Augmented and virtual reality make art even more immersive Augmented and virtual reality make art even more immersive

Augmented and virtual reality make art even more immersive

                                                    

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It is reasonable to worry that technological innovation could threaten our first-person experience of art, mainly accessed through museums and galleries. For example, might the ability to hold exhibitions in virtual reality keep us away from museums, instead only offering a digital surrogate?
On the contrary, so far experiences suggest that the digital realm offers new ways to enjoy art and culture. One example comes from the Open Heritage project launched by the non-profit association CyArk, which since 2003 has been involved in the digital conservation of the world's most important monuments and archaeological sites.
Digital restorations
In 2016, one of the main temples in the ancient Burmese capital of Bagan was seriously damaged by an earthquake. Fortunately, a few months earlier CyArk had mapped the entire site in 3D, both inside and out, using technologies such as 3D laser scanning, 360° stereoscopic videos, and aerial photos taken using drones.
All this means that you can still visit the temple of Bagan remotely, via an application that also offers virtual reality. Visitors can walk around the site as if in a kind of video game, but ones whose aim is education and cultural conservation. But Open Heritage doesn't just offer the wonders of the temple of Bagan. Using the application, it is possible to learn about and visit 25 world heritage sites from 18 different countries, including Pompei, the Al Azem Palace in Damascus (Syria) or the Mayan archaeological complex at Chichén Itzà (Mexico).
Virtual reality can also be used to create immersive and original experiences in traditional museums. For example, in 2018, London's Tate Modern held a retrospective on Amedeo Modigliani, which included a VR experience. Visitors to the exhibition could use special viewers to enter an interactive 3D model of the great Italian painter's Parisian studio. In doing so, the could experience first-hand the environment and the atmosphere in which Modigliani worked, how he arranged the paintings he was working on, or even simply the furniture in his studio or the colours on his palette, all recreated down to the smallest detail.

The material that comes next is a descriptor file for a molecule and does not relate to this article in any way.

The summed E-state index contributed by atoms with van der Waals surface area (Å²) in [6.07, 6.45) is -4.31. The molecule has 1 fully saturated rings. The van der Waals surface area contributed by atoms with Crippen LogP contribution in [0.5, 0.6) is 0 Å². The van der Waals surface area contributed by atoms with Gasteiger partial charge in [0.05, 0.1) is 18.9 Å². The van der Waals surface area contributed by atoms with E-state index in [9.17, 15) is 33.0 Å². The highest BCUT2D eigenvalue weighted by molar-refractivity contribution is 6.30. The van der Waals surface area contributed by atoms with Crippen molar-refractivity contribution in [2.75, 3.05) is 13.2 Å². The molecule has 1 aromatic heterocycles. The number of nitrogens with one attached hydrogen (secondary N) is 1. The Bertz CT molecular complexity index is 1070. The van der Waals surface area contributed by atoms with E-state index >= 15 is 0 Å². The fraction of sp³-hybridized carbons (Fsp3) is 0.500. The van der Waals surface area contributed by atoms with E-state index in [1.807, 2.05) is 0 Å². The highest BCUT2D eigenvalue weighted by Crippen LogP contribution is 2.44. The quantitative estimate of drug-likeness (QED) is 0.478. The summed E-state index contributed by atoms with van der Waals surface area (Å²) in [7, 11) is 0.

This one example shows how virtual reality ought not replace visits to the museum, but instead can further enhance them, offering new ways to appreciate the world of art and to understand the artists themselves. But there is probably an even more important aspect: How new technologies can make culture more inclusive and open to all.
Art for everyone
The ability to put on a visor and immerse yourself in a virtual exhibition can be a game-changer for people who struggle to leave home due to a disability. Likewise, digitally recreating an important archaeological site such as Machu Picchu can offer an incredible experience for people who will never have the chance to actually visit Peru. Artificial intelligence, meanwhile, can help people with poor eyesight to discover the subject of a painting for themselves by providing additional information that enriches the artistic and cultural understanding for all.
Developers of this kind of inclusive solution are among those invited to take part in the competition L’arte che accoglie (Art that Embraces). The TIM Foundation launched the competition in June 2019 to identify a model of inclusive technology for use in Italian museums, in an attempt to significantly reduce perceptive, sensory and cognitive barriers. The competition aims to support projects that use cutting-edge technologies, such as AI algorithms, 3D printing, virtual and augmented reality, and multi-sensory pathways. The overall objective is to add further value to art and to maximise access to it, using new and alternative methods that make art accessible to everyone.
So what role does augmented reality play in all of this? Similarly to VR, augmented reality – which adds a digital layer on top of the physical world – has the potential to significantly improve some experiences of art. Its main potential use is not inside museums, but in the open air when visiting culture-filled cities. Thanks to applications like City Guide Tour, you can use your smartphone to view all the monuments you see during your visit and find out their name, history, features, other visitors' opinions and much more.
So, by enabling virtual visits to amazing but hard-to-reach places, digitally enriching monuments in the world's greatest cities, and making culture accessible to all, the fusion between the real and the digital will not be detrimental to the world of art, but instead make it even more vibrant and engaging.